It's almost as if they are simply squeezing him for info for other cases, put pressure on him, prevent him leaving the country and see if he'll squeal on any contacts he has.
"Which turns out to be not much of an impediment. In practically every application which offers both a point and click as well as a keyboard input (like AutoCAD, for example),"
Ex-draughtsman here, worked on DOS versions of AutoCAD all the way to Windows 95! Keyboard input was the way to go, mouse in right hand, left hand mashing various keys to manipulate what I was drawing at the time.
Yes there were GUIs especially in 95, but they were almost always slower unless buttons linked to macros we'd setup for snapping at pre-set distances etc. At all other times typing singular keys was quicker as the mouse pointer could remain on target.
EU standard is 230v plus or minus 20v, with mainland Europe being 220 plus or minus 10v and the UK sitting at 240 plus or minus 10v. The EU standard is written so that it just gives the range used in such a way that any electronics kit sold to an EU customer should be safe anywhere in Europe
^^ UK voltage has been 230V plus or minus 10% for years.
I waited 2 years to grab a domain I'd been wanting for longer than that. When it changed ownership and wasn't being used I thought it was just a matter of time.
If you want to keep them, renew them. If you spend too much time shopping around someone like me may well have been waiting.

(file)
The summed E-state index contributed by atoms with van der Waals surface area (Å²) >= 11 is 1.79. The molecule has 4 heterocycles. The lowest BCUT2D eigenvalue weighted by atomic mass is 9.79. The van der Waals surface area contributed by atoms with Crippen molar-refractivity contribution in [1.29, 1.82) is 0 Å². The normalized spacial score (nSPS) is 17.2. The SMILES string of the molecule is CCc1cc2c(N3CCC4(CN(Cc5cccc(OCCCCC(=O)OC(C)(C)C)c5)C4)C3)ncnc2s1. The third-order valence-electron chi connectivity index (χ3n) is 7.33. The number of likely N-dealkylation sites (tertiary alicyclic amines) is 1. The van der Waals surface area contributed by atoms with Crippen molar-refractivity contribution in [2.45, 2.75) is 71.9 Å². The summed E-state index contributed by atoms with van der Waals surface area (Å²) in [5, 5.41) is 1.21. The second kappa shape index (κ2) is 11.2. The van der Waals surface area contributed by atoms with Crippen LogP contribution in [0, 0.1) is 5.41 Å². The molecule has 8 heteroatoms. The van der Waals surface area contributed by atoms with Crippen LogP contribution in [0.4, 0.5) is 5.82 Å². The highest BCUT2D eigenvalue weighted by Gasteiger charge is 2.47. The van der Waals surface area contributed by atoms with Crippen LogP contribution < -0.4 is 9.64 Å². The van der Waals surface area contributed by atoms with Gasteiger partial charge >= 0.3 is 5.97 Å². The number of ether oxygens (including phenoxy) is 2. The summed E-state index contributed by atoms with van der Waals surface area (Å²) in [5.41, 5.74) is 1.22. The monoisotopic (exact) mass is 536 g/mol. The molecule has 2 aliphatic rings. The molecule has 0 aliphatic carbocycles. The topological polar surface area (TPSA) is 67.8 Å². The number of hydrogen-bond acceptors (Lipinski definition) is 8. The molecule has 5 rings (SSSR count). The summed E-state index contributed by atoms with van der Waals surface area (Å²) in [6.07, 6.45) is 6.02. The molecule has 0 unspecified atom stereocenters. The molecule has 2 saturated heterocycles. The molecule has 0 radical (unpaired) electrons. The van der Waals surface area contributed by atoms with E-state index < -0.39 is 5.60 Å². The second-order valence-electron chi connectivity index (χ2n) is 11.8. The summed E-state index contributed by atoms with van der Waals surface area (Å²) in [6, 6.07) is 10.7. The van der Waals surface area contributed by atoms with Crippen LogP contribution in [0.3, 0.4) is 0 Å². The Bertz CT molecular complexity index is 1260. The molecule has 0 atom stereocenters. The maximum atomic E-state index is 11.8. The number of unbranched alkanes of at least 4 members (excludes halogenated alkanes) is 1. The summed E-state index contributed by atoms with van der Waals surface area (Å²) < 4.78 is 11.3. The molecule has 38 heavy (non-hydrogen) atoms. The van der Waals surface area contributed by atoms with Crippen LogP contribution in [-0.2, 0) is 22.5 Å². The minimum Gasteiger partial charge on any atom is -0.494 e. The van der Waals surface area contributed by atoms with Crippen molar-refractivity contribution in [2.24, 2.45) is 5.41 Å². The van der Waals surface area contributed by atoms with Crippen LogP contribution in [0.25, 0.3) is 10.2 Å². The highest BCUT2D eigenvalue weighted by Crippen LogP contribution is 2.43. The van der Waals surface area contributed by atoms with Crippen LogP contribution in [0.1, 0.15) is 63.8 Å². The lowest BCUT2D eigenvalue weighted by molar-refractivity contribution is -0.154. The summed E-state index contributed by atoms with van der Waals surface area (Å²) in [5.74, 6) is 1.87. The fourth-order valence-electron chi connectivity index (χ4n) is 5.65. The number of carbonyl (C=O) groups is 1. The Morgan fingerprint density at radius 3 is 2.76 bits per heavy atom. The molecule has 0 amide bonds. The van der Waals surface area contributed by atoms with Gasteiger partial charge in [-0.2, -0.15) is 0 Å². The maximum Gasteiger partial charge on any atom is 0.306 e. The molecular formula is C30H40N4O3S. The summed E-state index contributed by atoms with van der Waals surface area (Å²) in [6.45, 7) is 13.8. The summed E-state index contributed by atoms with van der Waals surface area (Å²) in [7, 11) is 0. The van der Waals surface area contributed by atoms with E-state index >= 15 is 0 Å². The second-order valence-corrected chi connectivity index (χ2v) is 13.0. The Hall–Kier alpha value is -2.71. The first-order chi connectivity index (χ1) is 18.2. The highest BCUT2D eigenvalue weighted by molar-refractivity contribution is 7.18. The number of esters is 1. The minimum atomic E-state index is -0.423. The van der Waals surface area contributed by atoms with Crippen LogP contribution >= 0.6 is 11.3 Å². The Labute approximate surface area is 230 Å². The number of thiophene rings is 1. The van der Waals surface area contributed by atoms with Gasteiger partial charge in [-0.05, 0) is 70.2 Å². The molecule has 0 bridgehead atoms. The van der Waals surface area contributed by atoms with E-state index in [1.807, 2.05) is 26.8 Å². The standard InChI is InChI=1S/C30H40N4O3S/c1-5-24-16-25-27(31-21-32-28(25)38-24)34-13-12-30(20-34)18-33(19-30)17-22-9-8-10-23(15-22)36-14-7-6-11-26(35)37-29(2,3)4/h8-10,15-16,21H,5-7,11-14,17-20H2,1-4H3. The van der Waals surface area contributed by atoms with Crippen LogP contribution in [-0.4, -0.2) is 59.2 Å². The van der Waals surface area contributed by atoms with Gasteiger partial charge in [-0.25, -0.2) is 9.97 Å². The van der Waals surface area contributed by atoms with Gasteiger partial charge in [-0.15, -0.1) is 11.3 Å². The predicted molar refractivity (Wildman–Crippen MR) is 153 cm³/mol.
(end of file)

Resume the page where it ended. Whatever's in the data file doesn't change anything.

"All your data is protected and backed up in our military grade encrypted UK based data centres"
Are they actually owned by the company? Otherwise this simply isn't true. More likely this would be appropriate: "All your data is protected and backed up in the military grade encrypted UK based data centres which we rent rack space in."
Apparently it's great for customers because:
1. You don't need to physically touch the device to login and check balances etc.
2. It's more secure than finger prints.
3. It's just jolly bloody great.
OK well let's see.
1. You can login accidentally just by f*cking looking at it.
2. You still need to physically access the device which is in your f*cking hand to do anything in the app.
3. It can be bypassed using a photograph and a contact lens and as camera get better..
This is how healthcare tends to handle clinicians. Sadly it doesn't extend beyond that so we end up with the best staff going into management and making an **** of it. Many of the dreaded NHS "Middle managers" I know were fantastic in their fields and the only option to progress was to move out of it into managing the staff working in that field.
Then they themselves can no longer contribute anywhere near as much.
But at least it gives more exposure to Linux. I know two of my friends kids will be all over this as it gives them a way to tinker with Linux more readily without annoying their windows obsessed dads until they get their own PCs. Both currently use live linux CDs to mess about.